The entrance pupil EP of the objective is concentric with the center point of the sphere of the concave mirror SP. If the mirror has an aspherical surface, the reference to the sphere of the mirror means the theoretical sphere to which the aspherical modifications or variations are applied. The principal ray Fsp also passes through the center point of the sphere. The concave mirror SP focuses the diode line D on infinity. In the front focus of the objective there is produced an image D' of the diode line of reduced size. The concave mirror SP provides a coma-free and astigmatism-free image and, as a collecting mirror, has a positive field curvature. This positive field curvature compensates for the most part of the negative field curvature of the objective, as a result of which the number of lens elements or components required for a satisfactory objective is considerably reduced.
The numerical aperture is designated u at the location of the diode line, and is designated u' at the place conjugated with respect thereto.
FIG. 2 shows a diametrical section taken longitudinally through a preferred embodiment of the invention. The numerical values are given in the following table, with data presented according to customary usage in lens patents and other optical literature. Values for radii, thicknesses, and spacings are given in mm. The length of the diode line is 2.4 mm, and the linear magnification is 1/2. The designations of material refer to the designations used in the well-known Schott catalog for optical glass. The optical elements are numbered consecutively in roman numerals from I to VI. Surfaces are numbered consecutively in arabic numerals. Both thicknesses and spacings are designated d and are numbered in a single series of arabic numerals.
Preferably at least one aspherical surface is present in the system. Conveniently, this is the surface 9 of the element IV, and an equation for this surface is included in the table. However, in place of or in addition to an aspherical surface at 9 on element IV, a corrective aspherical surface may be applied to any appropriate surface of the objective or to the reflecting surface 13 of the mirror element VI. When a figure is given for the radius of an aspherical surface, this means the radius of the theoretical sphere from which the aspherical surface departs.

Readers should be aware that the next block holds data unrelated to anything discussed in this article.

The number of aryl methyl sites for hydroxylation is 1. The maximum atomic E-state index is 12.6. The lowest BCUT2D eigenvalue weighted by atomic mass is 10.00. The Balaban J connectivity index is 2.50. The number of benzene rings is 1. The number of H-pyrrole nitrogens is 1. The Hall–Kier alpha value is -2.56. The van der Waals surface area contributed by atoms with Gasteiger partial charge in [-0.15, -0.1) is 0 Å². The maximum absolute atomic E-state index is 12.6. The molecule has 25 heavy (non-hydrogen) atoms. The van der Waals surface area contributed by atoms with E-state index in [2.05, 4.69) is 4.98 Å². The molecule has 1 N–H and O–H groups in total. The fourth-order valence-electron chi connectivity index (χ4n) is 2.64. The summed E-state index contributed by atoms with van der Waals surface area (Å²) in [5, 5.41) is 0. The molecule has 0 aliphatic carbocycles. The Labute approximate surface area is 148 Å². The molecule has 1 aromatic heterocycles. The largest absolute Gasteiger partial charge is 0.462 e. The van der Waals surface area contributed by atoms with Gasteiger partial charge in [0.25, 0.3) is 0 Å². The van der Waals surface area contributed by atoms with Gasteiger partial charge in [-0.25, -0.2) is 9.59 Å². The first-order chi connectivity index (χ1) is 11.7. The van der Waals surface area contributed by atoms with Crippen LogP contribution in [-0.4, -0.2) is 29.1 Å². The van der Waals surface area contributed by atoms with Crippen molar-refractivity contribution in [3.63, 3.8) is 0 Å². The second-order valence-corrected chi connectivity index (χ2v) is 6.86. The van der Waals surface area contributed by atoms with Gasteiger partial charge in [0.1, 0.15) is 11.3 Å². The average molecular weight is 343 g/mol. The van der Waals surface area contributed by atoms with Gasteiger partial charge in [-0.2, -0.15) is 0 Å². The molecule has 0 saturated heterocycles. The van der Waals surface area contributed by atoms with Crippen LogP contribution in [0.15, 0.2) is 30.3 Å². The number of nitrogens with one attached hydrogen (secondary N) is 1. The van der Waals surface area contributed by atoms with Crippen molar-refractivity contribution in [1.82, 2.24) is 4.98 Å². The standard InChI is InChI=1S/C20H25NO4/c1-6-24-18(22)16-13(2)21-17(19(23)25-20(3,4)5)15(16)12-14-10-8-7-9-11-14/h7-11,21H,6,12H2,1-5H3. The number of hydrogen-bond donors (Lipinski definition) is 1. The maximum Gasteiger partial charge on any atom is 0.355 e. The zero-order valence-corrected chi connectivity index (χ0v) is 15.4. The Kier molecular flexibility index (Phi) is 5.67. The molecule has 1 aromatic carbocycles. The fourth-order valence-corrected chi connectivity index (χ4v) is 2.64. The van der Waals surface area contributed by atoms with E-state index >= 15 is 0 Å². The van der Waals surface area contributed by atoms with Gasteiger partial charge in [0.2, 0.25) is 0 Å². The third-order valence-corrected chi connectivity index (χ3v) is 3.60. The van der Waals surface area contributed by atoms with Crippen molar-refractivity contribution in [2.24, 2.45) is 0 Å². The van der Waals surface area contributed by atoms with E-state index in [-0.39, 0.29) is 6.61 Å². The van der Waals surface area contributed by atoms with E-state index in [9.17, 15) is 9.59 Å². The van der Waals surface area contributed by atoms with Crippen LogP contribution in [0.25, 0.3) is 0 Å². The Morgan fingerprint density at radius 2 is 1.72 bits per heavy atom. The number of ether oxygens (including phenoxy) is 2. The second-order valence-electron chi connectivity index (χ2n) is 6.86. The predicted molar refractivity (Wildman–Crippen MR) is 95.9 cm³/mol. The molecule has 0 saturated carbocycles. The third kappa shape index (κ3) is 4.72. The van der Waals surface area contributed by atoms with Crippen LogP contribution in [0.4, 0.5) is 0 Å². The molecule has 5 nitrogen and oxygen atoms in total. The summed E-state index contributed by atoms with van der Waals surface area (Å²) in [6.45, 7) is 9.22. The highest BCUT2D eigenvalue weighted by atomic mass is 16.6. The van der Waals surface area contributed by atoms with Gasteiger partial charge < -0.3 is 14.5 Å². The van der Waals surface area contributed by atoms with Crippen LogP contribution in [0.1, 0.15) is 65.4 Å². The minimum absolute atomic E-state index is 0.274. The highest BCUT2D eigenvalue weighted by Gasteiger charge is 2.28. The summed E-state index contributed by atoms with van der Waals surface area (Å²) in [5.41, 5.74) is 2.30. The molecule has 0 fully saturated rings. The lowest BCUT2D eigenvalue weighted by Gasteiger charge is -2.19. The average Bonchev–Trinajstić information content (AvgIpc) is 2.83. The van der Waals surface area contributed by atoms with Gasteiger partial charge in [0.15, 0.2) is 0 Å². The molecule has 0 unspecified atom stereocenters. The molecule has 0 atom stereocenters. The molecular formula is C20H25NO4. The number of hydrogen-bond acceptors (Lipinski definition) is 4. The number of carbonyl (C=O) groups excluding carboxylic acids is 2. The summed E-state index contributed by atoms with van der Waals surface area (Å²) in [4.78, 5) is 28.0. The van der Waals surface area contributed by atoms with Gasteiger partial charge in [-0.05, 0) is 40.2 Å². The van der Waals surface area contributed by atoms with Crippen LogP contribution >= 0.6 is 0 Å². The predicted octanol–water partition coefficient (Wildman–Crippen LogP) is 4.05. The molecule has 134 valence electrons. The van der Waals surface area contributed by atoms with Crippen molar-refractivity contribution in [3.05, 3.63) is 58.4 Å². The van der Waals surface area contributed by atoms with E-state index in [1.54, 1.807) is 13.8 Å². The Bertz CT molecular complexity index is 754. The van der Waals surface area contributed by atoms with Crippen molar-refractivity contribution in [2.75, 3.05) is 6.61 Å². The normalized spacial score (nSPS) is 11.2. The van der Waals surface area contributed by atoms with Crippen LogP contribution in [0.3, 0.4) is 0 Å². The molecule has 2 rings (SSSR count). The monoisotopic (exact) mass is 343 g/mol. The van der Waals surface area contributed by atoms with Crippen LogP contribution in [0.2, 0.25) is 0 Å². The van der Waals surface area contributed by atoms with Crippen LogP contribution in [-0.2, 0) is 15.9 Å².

______________________________________ Thickness Material Radius or spacing (SchottElement (mm) (mm) catalog)______________________________________ r1 ∞I d1 = 3.2 F6 r4 ∞ d2 = 0.720 r5 = -10.6690II d3 = 10.00 SK 11 r6 = -8.78520 d4 = 0.100 r7 = 27.1888III d5 = 3.000 SK 11 r8 = -41.8670 d6 = 18.25 r9 = -69.2830 (aspheric)IV d7 = 3.500 PMMA r10 = -25.3000 (Plexiglas ®) d8 = 23.50V Diode line d9 = 0.150 K5 d10 = 28.52 r13 = -57.0490VI r14 ∞______________________________________
and the aspheric surface on element IV is substantially in accordance with the following equation: ##EQU1## in which:
|Cited Patent||Filing date||Publication date||Applicant||Title|
|US4507551 *||Mar 14, 1983||Mar 26, 1985||Honeywell Inc.||Optical detection system having a detector lens comprising a rear landscape lens|
|US4768869 *||Dec 17, 1987||Sep 6, 1988||Lockheed Missiles & Space Company, Inc.||Catadioptric imaging system|
|Citing Patent||Filing date||Publication date||Applicant||Title|
|US5089910 *||Jul 2, 1990||Feb 18, 1992||Lookheed Missiles & Space Company, Inc.||Infrared catadioptric zoom relay telescope with an asperic primary mirror|
|U.S. Classification||359/728, 250/216|
|International Classification||G02B13/18, G02B17/08|
|Cooperative Classification||G02B19/0028, G02B19/0057, G02B17/08, G02B17/0852|
|European Classification||G02B17/08N1, G02B17/08, G02B17/08F|
|May 1, 1989||AS||Assignment|
Owner name: CARL-ZEISS-STIFTUNG, A FOUNDATION INCORPORATED OF
Free format text: ASSIGNMENT OF ASSIGNORS INTEREST.;ASSIGNOR:MUCHEL, FRANZ;REEL/FRAME:005073/0244
Effective date: 19880524
|Apr 6, 1993||REMI||Maintenance fee reminder mailed|
|Sep 5, 1993||LAPS||Lapse for failure to pay maintenance fees|
|Nov 23, 1993||FP||Expired due to failure to pay maintenance fee|
Effective date: 19930905